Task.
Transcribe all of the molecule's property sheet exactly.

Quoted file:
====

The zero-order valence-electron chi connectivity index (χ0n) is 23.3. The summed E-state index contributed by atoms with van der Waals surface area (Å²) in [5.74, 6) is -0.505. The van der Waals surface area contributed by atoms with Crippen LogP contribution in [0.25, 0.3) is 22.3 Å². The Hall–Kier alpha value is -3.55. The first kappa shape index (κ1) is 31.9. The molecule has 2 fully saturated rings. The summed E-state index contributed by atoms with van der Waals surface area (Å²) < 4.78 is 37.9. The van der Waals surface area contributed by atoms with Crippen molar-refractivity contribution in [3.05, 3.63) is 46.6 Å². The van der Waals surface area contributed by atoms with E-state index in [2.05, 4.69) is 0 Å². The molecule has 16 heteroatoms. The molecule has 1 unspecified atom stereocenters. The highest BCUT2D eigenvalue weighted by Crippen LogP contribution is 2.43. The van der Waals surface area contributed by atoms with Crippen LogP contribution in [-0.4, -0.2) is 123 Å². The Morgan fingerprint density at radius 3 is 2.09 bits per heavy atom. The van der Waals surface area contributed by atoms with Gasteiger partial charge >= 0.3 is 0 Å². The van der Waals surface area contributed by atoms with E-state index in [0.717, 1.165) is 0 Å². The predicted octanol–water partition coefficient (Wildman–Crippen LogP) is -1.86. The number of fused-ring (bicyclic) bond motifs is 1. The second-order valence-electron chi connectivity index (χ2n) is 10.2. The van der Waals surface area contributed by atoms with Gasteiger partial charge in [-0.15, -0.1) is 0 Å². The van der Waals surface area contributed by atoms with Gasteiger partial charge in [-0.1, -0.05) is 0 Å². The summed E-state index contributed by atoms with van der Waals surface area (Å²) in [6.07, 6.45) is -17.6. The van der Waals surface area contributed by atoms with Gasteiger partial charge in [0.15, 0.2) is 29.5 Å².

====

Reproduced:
The zero-order valence-electron chi connectivity index (χ0n) is 23.3. The summed E-state index contributed by atoms with van der Waals surface area (Å²) in [5.74, 6) is -0.505. The van der Waals surface area contributed by atoms with Crippen LogP contribution in [0.25, 0.3) is 22.3 Å². The Hall–Kier alpha value is -3.55. The first kappa shape index (κ1) is 31.9. The molecule has 2 fully saturated rings. The summed E-state index contributed by atoms with van der Waals surface area (Å²) < 4.78 is 37.9. The van der Waals surface area contributed by atoms with Crippen molar-refractivity contribution in [3.05, 3.63) is 46.6 Å². The van der Waals surface area contributed by atoms with E-state index in [2.05, 4.69) is 0 Å². The molecule has 16 heteroatoms. The molecule has 1 unspecified atom stereocenters. The highest BCUT2D eigenvalue weighted by Crippen LogP contribution is 2.43. The van der Waals surface area contributed by atoms with Crippen LogP contribution in [-0.4, -0.2) is 123 Å². The Morgan fingerprint density at radius 3 is 2.09 bits per heavy atom. The van der Waals surface area contributed by atoms with Gasteiger partial charge >= 0.3 is 0 Å². The van der Waals surface area contributed by atoms with E-state index in [0.717, 1.165) is 0 Å². The predicted octanol–water partition coefficient (Wildman–Crippen LogP) is -1.86. The number of fused-ring (bicyclic) bond motifs is 1. The second-order valence-electron chi connectivity index (χ2n) is 10.2. The van der Waals surface area contributed by atoms with Gasteiger partial charge in [-0.15, -0.1) is 0 Å². The van der Waals surface area contributed by atoms with Gasteiger partial charge in [-0.1, -0.05) is 0 Å². The summed E-state index contributed by atoms with van der Waals surface area (Å²) in [6.07, 6.45) is -17.6. The van der Waals surface area contributed by atoms with Gasteiger partial charge in [0.15, 0.2) is 29.5 Å².